Ahmedabad: The Gujarat High Court on Thursday rejected the Anandiben Patel government’s ordinance to provide 10 per cent quota in government jobs and educational institutions to the Economically Backward Classes (EBCs), and termed the quota “unconstitutional”.
The state government dubbed the high court verdict as “unfortunate”.
Through its ruling, a division bench of Chief Justice R. Subhash Reddy and Justice V.M. Pancholi quashed the government’s Gujarat Unreserved Economically Weaker Sections (Reservation of Seats in Educational Institutions in the State and of Appointments and Posts in Services under the State) Ordinance, 2016.
Issued on the Gujarat Foundation Day on May 1, the ordinance sought to provide reservation to the economically weaker sections among the higher castes, not covered by the present 50 per cent quota policy for the Scheduled Castes and the Scheduled Tribes and Other Backward Classes (OBCs).
The ordinance was to provide for 10 cent quota to economically backward sections (EWSs) among the higher castes with an annual income of Rs 600,000.
The ordinance was introduced reportedly to neutralise the quota agitation launched by socially, economically and politically powerful Patel community in the state since July 2015.
The Patels have been seeking quota under the OBC category through a pitched 10-month-old agitation across the state, and this proved to be a key factor for the exit of Anandiben Patel as the Chief Minister.
Delivering its order on several public interest litigations (PILs) filed by various individuals and organisations, the court termed the government move as illegal in the context of the Supreme Court guidelines on reservations not exceeding 50 per cent.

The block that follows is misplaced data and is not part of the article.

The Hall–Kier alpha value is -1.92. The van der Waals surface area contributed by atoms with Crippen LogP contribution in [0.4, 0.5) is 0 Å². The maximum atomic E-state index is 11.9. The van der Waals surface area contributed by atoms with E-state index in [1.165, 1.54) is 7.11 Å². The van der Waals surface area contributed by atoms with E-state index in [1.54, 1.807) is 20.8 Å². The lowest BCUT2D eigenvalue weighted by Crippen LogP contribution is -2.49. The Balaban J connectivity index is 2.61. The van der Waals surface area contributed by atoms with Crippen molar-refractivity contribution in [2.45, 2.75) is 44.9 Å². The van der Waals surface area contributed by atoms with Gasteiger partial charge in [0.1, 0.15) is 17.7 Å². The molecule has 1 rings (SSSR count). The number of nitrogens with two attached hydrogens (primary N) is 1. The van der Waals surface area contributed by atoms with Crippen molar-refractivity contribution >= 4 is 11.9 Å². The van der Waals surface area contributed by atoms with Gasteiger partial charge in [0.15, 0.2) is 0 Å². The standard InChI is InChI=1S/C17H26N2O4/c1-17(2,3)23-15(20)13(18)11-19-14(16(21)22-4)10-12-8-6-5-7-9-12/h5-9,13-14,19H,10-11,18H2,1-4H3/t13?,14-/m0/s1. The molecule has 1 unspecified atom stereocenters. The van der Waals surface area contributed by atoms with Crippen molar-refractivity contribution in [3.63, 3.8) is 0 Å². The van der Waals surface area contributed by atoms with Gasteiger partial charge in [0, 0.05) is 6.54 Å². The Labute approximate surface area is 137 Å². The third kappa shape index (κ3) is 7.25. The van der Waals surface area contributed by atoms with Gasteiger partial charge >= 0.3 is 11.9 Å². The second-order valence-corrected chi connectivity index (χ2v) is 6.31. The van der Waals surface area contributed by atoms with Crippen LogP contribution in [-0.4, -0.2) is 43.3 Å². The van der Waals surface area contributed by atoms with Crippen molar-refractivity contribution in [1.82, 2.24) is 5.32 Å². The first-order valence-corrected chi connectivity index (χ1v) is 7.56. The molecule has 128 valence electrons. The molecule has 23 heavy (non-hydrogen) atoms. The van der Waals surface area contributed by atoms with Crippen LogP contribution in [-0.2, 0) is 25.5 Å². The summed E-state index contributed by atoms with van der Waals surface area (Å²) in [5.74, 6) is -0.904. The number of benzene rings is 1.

The bench also observed that the government’s decision was not based on any scientific data or any survey analysis.
Gujarat government spokesperson Nitin Patel — a leading contender for the Chief Minister’s post — called the high court’s decision as “unfortunate”.
“We wanted to bring about social equity and now it looks difficult to implement for the current academic year or ongoing government recruitment. The economically weaker sections would be big loser,” Patel told reporters.
“The decision we took was not on the basis of caste or community but for the poor from across society. Therefore, we felt there was no need for a survey. Unfortunately, the high court has turned down our request.”
Patel, however, said the court has granted the state government two weeks to approach the Supreme Court against the order.
Reacting to the news, Hardik Patel, the face of Patel quota stir, called it “failure” of the government.
“We always maintained that this is a lollipop and now the lollipop has melted. This was unconstitutional and done without following proper process. It was bound to be rejected.”
Hardik maintained Patels would continue their agitation in support of their demands.